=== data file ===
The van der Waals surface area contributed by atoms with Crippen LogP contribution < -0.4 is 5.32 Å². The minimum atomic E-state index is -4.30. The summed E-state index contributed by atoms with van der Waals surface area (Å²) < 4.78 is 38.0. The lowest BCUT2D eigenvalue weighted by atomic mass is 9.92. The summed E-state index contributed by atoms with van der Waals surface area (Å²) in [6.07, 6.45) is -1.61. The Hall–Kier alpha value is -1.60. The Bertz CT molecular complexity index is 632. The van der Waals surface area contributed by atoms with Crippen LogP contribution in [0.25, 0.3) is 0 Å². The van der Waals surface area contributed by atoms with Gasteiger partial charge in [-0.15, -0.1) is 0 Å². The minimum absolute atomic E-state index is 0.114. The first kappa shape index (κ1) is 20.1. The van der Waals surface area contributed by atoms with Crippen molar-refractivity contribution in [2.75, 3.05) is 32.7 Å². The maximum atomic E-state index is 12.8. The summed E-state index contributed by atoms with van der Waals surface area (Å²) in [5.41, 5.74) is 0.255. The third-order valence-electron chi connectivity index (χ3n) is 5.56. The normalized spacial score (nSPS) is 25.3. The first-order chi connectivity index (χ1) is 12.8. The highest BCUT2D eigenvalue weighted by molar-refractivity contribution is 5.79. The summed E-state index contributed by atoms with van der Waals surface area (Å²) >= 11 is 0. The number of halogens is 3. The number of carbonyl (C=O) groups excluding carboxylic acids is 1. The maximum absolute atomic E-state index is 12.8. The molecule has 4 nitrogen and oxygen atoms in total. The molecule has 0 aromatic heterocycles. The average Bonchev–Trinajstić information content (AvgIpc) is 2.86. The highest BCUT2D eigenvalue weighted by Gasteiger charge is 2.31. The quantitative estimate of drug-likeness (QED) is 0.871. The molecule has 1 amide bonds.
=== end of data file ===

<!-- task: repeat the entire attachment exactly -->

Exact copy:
The van der Waals surface area contributed by atoms with Crippen LogP contribution < -0.4 is 5.32 Å². The minimum atomic E-state index is -4.30. The summed E-state index contributed by atoms with van der Waals surface area (Å²) < 4.78 is 38.0. The lowest BCUT2D eigenvalue weighted by atomic mass is 9.92. The summed E-state index contributed by atoms with van der Waals surface area (Å²) in [6.07, 6.45) is -1.61. The Hall–Kier alpha value is -1.60. The Bertz CT molecular complexity index is 632. The van der Waals surface area contributed by atoms with Crippen LogP contribution in [0.25, 0.3) is 0 Å². The van der Waals surface area contributed by atoms with Gasteiger partial charge in [-0.15, -0.1) is 0 Å². The minimum absolute atomic E-state index is 0.114. The first kappa shape index (κ1) is 20.1. The van der Waals surface area contributed by atoms with Crippen molar-refractivity contribution in [2.75, 3.05) is 32.7 Å². The maximum atomic E-state index is 12.8. The summed E-state index contributed by atoms with van der Waals surface area (Å²) in [5.41, 5.74) is 0.255. The third-order valence-electron chi connectivity index (χ3n) is 5.56. The normalized spacial score (nSPS) is 25.3. The first-order chi connectivity index (χ1) is 12.8. The highest BCUT2D eigenvalue weighted by molar-refractivity contribution is 5.79. The summed E-state index contributed by atoms with van der Waals surface area (Å²) >= 11 is 0. The number of halogens is 3. The number of carbonyl (C=O) groups excluding carboxylic acids is 1. The maximum absolute atomic E-state index is 12.8. The molecule has 4 nitrogen and oxygen atoms in total. The molecule has 0 aromatic heterocycles. The average Bonchev–Trinajstić information content (AvgIpc) is 2.86. The highest BCUT2D eigenvalue weighted by Gasteiger charge is 2.31. The quantitative estimate of drug-likeness (QED) is 0.871. The molecule has 1 amide bonds.